However, as the sixth Disney Princess and the franchise's first non-white member, the character is credited with introducing racial diversity to Disney's princess genre, although she has at the same time been criticized for being Westernized and Anglicized in both appearance and demeanor.
Jasmine has made subsequent appearances in Aladdin's sequels The Return of Jafar (1994) and Aladdin and the King of Thieves (1996), as well as its television series and a Broadway musical adaption of the film.
Originally conceived as a spoiled, materialistic princess, the writers eventually re-wrote Jasmine into a stronger and more prominent heroine following the elimination of Aladdin's mother from the script, while borrowing story elements from the romantic comedy Roman Holiday (1953).
Out of his desire to incorporate Arabian architecture into the film, art director Bill Perkins based Jasmine's design on the famous mausoleum the Taj Mahal, particularly the curves demonstrated in the character's hair, clothes and jewelry.
While working on the character at Disney-MGM Studios in Florida, Henn noticed a young female amusement park guest with long black hair, and ultimately decided to use her as his initial inspiration for Jasmine; the guest's identity remains anonymous to-date.
the sole decision Jasmine maintains complete agency over during the entire film is who she falls in love with – aided by the Genie's refusal to use his magical powers to force characters to fall in love – although not who she marries.
Jasmine explores "the idea that enclosing yourself behind walls can make you more vulnerable, not less", as evidenced by the fact that the character is unprepared and knows little about money when she ventures into the marketplace for first time.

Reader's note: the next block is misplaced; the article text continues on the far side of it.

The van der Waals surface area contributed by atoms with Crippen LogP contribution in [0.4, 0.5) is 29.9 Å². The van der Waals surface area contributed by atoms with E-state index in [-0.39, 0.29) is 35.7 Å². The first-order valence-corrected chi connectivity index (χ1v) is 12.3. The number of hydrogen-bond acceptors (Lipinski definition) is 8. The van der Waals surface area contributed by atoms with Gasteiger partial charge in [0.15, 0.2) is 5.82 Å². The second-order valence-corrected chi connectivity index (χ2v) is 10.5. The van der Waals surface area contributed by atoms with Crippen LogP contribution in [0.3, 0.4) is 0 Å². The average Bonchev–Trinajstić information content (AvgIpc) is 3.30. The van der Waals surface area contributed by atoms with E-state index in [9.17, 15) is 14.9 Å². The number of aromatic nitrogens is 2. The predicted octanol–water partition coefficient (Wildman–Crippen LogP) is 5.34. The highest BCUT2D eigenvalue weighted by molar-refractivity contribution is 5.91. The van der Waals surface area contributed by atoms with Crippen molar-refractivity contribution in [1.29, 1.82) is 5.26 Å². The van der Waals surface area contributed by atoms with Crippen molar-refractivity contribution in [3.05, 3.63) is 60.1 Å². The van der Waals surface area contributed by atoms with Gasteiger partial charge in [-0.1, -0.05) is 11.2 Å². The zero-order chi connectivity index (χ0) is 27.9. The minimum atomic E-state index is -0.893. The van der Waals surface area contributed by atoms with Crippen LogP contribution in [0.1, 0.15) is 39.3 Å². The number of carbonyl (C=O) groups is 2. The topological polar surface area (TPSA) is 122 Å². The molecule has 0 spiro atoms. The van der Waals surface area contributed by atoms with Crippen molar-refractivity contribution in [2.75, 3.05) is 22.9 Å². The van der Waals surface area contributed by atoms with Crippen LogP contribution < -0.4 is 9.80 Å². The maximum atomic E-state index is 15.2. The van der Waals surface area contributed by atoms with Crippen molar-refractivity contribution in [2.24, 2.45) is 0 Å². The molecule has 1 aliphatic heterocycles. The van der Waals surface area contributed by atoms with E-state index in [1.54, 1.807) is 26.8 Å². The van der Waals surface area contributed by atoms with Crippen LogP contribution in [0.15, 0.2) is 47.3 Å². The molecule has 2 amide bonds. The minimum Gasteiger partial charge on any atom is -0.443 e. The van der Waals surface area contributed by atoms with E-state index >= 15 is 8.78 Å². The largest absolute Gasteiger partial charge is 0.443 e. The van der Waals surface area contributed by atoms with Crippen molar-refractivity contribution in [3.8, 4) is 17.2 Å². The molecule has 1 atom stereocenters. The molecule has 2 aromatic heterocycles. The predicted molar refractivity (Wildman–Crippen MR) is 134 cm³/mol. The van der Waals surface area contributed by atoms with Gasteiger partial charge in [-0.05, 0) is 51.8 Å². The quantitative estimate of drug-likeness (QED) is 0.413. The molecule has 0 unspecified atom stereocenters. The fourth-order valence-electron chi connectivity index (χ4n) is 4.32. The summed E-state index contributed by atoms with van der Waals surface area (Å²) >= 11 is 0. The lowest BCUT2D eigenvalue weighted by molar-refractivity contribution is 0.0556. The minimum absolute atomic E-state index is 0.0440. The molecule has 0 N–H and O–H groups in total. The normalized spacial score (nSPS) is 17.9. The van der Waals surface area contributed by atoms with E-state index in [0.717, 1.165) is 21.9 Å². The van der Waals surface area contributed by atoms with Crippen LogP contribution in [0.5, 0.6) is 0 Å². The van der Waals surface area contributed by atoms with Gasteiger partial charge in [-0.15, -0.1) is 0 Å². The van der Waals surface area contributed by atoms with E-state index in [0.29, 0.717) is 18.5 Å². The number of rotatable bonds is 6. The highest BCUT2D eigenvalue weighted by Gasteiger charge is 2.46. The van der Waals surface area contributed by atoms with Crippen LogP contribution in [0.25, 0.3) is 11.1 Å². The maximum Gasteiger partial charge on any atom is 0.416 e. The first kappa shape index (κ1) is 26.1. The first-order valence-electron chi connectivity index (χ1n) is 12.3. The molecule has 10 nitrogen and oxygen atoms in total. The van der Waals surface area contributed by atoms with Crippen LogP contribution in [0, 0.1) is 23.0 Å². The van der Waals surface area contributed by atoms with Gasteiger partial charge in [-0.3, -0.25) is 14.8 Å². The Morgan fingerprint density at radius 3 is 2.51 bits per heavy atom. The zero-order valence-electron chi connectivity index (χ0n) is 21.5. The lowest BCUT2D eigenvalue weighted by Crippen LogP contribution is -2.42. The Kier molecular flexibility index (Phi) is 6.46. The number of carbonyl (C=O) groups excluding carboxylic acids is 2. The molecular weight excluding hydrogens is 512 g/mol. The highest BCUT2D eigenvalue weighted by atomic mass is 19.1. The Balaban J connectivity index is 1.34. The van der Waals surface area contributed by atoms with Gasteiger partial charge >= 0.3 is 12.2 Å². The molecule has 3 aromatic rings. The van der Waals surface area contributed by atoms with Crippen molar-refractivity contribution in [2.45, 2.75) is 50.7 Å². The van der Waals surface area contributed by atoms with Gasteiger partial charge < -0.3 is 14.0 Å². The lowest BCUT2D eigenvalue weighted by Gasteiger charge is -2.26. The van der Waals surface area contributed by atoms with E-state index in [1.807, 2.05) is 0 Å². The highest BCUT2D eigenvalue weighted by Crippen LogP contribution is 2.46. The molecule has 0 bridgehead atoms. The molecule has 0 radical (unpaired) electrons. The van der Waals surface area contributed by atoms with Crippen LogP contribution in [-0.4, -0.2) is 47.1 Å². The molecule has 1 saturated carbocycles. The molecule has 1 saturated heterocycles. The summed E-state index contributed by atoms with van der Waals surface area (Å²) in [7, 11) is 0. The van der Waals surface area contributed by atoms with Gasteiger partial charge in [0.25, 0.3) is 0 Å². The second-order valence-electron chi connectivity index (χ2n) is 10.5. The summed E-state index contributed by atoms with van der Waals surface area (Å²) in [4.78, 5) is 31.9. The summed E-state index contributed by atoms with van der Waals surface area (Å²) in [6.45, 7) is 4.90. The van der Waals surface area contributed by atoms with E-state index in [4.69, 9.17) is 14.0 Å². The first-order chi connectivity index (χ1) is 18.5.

Directors and writers Ron Clements and John Musker eventually disregarded Woolverton's script in favor of developing something more similar to Ashman's version albeit making several changes to his treatment, among them approaching the character of Jasmine "a little differently" Despite the presence of a prominent princess character, the directors decided to treat Aladdin more-so like "an Arabian adventure" as opposed to a traditional Disney fairy tale or princess film in the vein of Snow White and the Seven Dwarfs (1937) or Beauty and the Beast, The idea of a disguised Jasmine stowing away from her palace in the middle of the night was inspired by the romantic comedy film Roman Holiday (1953), in which Princess Ann, portrayed by actress Audrey Hepburn, similarly escapes the royal embassy in disguise in order to spend one day exploring Rome on her own.